Ramballe and Morel are the French officers Pierre encounters in Moscow while he attempting to stay there 'incognito'. (See p. 968.)
Kutuzov is wearing a bicorne hat; they were very fashionable around the turn of the nineteenth century, and are now closely associated with the Napoleonic wars. The bicorne is descended from the tricorne, three-peaked hat, which was popular earlier in the eighteenth century.
The hat could be worn with its peaks to the sides ('athwart') or front-and-back ('fore-and-aft') depending on the mood of the wearer and the fashion of the time. The athwart position was fashionable in the 1790s whereas the fore-and-aft became popular in the 1800s; Tolstoy may be emphasising Kutuzov's age through his old-fashioned bicorne styling.
Kutuzov fell ill in early 1813, shortly after the liberation of Russia. During his illness Tsar Alexander I asked his forgiveness for having ignored him in the past. He died on 28th April 1813 in the Polish town of Bunzlau (modern Bolesławiec). His body was taken back to Russia, and is buried in front of the Kazan Cathedral in St Petersburg.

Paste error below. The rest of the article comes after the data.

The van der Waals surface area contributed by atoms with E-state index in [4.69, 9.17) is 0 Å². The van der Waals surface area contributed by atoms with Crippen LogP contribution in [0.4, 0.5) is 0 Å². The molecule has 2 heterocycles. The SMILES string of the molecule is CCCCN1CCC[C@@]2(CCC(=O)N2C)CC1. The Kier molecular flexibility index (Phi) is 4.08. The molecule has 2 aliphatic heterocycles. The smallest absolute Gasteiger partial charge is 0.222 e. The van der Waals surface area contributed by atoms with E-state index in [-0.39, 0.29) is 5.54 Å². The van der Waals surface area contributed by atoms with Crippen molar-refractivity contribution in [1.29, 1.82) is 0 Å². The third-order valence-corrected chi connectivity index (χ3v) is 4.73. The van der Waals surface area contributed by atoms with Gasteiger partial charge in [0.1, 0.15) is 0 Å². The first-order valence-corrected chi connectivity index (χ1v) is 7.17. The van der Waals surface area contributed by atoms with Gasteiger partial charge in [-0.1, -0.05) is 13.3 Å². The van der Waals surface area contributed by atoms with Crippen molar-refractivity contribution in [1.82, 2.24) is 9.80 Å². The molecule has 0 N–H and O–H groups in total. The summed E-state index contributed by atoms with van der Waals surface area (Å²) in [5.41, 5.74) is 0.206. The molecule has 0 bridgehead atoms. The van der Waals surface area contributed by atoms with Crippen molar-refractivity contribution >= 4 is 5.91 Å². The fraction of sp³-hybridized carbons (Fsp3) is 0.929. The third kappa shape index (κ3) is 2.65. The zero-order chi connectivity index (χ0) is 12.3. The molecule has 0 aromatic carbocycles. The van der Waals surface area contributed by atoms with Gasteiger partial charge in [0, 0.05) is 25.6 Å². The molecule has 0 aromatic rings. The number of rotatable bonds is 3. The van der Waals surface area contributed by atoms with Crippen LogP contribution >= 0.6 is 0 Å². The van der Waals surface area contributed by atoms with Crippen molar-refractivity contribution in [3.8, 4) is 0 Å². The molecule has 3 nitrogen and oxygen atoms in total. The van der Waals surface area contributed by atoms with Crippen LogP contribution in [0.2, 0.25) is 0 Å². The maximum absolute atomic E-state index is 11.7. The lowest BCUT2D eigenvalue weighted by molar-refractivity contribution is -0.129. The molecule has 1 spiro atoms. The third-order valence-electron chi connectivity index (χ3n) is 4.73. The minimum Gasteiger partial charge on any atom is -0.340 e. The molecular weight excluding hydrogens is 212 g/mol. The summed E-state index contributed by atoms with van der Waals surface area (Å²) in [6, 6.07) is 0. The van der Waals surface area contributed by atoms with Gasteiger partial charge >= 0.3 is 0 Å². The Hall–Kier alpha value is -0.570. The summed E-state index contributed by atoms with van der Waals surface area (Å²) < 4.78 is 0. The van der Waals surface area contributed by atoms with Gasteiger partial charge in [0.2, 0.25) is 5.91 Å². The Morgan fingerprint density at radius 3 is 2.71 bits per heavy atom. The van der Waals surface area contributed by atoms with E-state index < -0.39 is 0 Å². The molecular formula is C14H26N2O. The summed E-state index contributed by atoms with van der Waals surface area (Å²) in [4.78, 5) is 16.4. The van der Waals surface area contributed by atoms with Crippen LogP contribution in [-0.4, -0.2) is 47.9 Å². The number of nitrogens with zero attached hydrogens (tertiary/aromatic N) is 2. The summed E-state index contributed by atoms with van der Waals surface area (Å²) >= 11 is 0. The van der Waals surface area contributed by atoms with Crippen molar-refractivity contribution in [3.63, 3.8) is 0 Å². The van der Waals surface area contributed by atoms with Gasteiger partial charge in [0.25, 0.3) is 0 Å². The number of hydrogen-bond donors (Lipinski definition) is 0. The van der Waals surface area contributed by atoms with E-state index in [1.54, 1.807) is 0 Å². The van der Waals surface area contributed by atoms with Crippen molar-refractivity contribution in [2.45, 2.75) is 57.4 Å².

This is all that remains of Emilio Poncini, an Italian character who appears in earlier drafts of War and Peace, who befriends and travels with Pierre. The French Captain Ramballe inherited certain aspects of this character. It is possible to buy the early draft of War and Peace, which has also been separately translated into English.